12. The method of claim 1 wherein said method employs a bit buffer for use in allocating bits for said coding of said signal, and wherein said step of selecting one of said perceptual coding qualities for the coding of said particular one of said frames is further based on a measure of fullness of said bit buffer determined after a frame immediately previous to said particular one of said frames in said sequence of successive frames has been coded.
13. The method of claim 1 further comprising the step of coding one or more additional signals, the signal and said additional signals each being partitioned into corresponding sequences of corresponding successive frames, wherein the step of selecting one of said perceptual coding qualities for the coding of said particular one of said frames is further based on one or more bit demands which have been estimated for one or more frames of said one or more additional signals which correspond to said particular one of said frames.
14. The method of claim 13 wherein the step of selecting one of said perceptual coding qualities is based on a mean bit demand comprising a mathematical average of a plurality of said estimated bit demands for each of said one or more of said perceptual coding qualities for a corresponding plurality of said frames of the signal and for a corresponding plurality of said corresponding frames of said one or more additional signals, said corresponding plurality of said frames of the signal and said corresponding plurality of said corresponding frames of said one or more additional signals each including said particular one of said frames, and each further including at least one of said other ones of said frames previous to said particular one of said frames in said sequence of successive frames of the signal and in said corresponding sequences of corresponding successive frames of said additional signals.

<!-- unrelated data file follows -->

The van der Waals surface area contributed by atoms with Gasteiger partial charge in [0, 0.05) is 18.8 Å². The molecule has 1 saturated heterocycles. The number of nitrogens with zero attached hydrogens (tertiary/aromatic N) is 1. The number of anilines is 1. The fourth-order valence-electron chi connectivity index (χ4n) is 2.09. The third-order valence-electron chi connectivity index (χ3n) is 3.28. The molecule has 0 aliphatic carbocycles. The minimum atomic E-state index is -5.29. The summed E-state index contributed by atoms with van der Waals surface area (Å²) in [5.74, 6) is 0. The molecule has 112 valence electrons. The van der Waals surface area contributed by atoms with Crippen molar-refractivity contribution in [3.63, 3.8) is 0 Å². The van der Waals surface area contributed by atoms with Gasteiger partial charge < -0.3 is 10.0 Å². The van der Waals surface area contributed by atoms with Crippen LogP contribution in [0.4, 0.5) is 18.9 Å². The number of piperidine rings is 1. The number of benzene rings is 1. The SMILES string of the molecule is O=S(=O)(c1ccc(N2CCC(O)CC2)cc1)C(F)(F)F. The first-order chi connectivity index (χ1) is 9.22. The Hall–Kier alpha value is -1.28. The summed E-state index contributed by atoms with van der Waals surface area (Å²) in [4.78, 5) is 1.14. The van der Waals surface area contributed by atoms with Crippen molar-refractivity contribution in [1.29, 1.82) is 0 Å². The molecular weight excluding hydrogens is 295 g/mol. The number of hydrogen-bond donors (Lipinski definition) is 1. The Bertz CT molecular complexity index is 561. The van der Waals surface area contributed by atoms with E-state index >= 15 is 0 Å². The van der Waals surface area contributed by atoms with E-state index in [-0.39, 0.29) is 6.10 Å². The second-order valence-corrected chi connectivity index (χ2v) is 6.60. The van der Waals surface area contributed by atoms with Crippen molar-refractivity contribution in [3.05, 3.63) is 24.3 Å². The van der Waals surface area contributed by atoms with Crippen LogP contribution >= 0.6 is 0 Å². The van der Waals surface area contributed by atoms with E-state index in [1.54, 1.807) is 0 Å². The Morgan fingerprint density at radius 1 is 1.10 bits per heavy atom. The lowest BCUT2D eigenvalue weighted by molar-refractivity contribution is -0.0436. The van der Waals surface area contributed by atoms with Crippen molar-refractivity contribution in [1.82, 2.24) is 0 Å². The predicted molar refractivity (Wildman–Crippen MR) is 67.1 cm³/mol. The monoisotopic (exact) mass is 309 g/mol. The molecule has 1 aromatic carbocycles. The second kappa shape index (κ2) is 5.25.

15. An apparatus for coding a signal based on a perceptual model, the apparatus comprising:
means for partitioning the signal into a sequence of successive frames;
means for calculating one or more noise thresholds for each of a plurality of said frames in said sequence, each noise threshold for a particular one of said frames corresponding to a different perceptual coding quality for said particular one of said frames;
means for estimating a bit demand for each of a corresponding one or more of said perceptual coding qualities for each of said plurality of said frames, wherein each estimated bit demand comprises a number of bits which would be used to code a given one of said frames at said corresponding perceptual coding quality;
means for selecting one of said perceptual coding qualities for the coding of a particular one of said frames based upon the estimated bit demand for said perceptual coding quality for said particular one of said frames and further based on one or more bit demands estimated for one or more other ones of said frames; and
means for coding said particular one of said frames based on the noise threshold corresponding to said selected one of said perceptual coding qualities for said particular one of said frames.
16. The apparatus of claim 15 wherein said signal comprises an audio signal and said perceptual model comprises a psychoacoustic model.
17. The apparatus of claim 16 wherein each of said successive frames comprises a time segment of said signal, each of said time segments having a duration of approximately 20 milliseconds.
18. The apparatus of claim 16 wherein said different perceptual coding qualities include a perceptually transparent coding quality, and wherein the noise threshold of the frame which corresponds to said perceptually transparent coding quality comprises a masking threshold for said frame.